By allowing Ugandans to return home, government is not re-opening the international airport to regular passenger flights.
ENTEBBE | COVID-19 | REPATRIATION
Uganda will have repatriated 853 persons before the close of this week, according ambassador Alfred Nnam the head of public diplomacy and also a spokesperson for ministry of foreign affairs. Ambassador Nnam made the revelation on Thursday night at Entebbe airport, while receiving two groups of Ugandans who came back aboard Ethiopian and Uganda airlines.
The first group that landed at 5pm aboard Ethiopian airlines, comprised Ugandans from the United Kingdom, Iceland and Ireland whereas the second group which came aboard Uganda Airlines consisted of Ugandans from South Africa, Namibia, Lesotho, Zimbabwe and Eswatini.
In his remarks, ambassador Nnam said, the repatriation exercise started on June 22, with returnees from Turkey followed by those from Sudan, Netherlands and Belgium on June 23.
"From Afghanistan on June 28, we received 91 persons whereas from India on June 30, we received 26 Ugandans," noted ambassador Nnam. En-route to Uganda from the UK, the Ethiopian aircraft also picked Ugandans from Italy, Denmark and Egypt totaling 150 persons.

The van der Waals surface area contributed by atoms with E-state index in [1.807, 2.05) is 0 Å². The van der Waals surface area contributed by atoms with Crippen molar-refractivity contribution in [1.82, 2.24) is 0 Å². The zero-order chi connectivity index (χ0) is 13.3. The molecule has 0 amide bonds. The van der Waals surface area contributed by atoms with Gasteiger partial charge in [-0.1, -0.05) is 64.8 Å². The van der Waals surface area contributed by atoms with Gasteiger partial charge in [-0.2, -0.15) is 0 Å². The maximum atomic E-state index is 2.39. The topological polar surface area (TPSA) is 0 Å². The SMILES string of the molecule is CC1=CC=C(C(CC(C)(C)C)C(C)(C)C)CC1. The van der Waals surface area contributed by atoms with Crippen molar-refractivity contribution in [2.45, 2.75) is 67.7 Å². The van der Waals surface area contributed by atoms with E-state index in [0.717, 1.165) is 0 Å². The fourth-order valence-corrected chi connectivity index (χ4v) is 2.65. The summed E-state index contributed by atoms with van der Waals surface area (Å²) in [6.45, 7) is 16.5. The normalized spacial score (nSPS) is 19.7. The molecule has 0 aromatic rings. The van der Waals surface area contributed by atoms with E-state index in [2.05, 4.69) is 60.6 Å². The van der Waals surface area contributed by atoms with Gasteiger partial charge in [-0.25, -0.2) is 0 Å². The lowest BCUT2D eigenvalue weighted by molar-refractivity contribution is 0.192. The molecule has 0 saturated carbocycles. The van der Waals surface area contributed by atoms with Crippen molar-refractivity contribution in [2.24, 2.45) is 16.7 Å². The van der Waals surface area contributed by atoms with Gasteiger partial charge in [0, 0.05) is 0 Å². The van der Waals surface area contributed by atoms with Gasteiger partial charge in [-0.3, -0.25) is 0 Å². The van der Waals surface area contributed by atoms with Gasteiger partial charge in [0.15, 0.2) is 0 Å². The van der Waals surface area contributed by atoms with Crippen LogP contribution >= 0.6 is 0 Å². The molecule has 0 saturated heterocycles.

While welcoming returnees on June 23, Henry Okello Oryem the minister of state for foreign affairs noted that 300 people would be repatriated every fortnight. With a total of 853 by July 4, Uganda will have repatriated more persons than earlier anticipated.
In justification, ambassador Nnam said, more returnees have been received due to the growing capacity and availability of facilities to handle them.
Meanwhile, Cornwell Muleya the Chief Executive Officer for Uganda airlines noted that the national carrier is important in such situations, when there are issues regarding travel and connectivity. "Ugandans are now reaping the benefits of their investment," expressed Muleya.
The foreign affairs minister earlier explained that, by allowing Ugandans to return home, government is not re-opening the international airport to regular passenger flights.
All the returning travellers are required to meet the cost of their own travel back home as has been the international practice for many countries.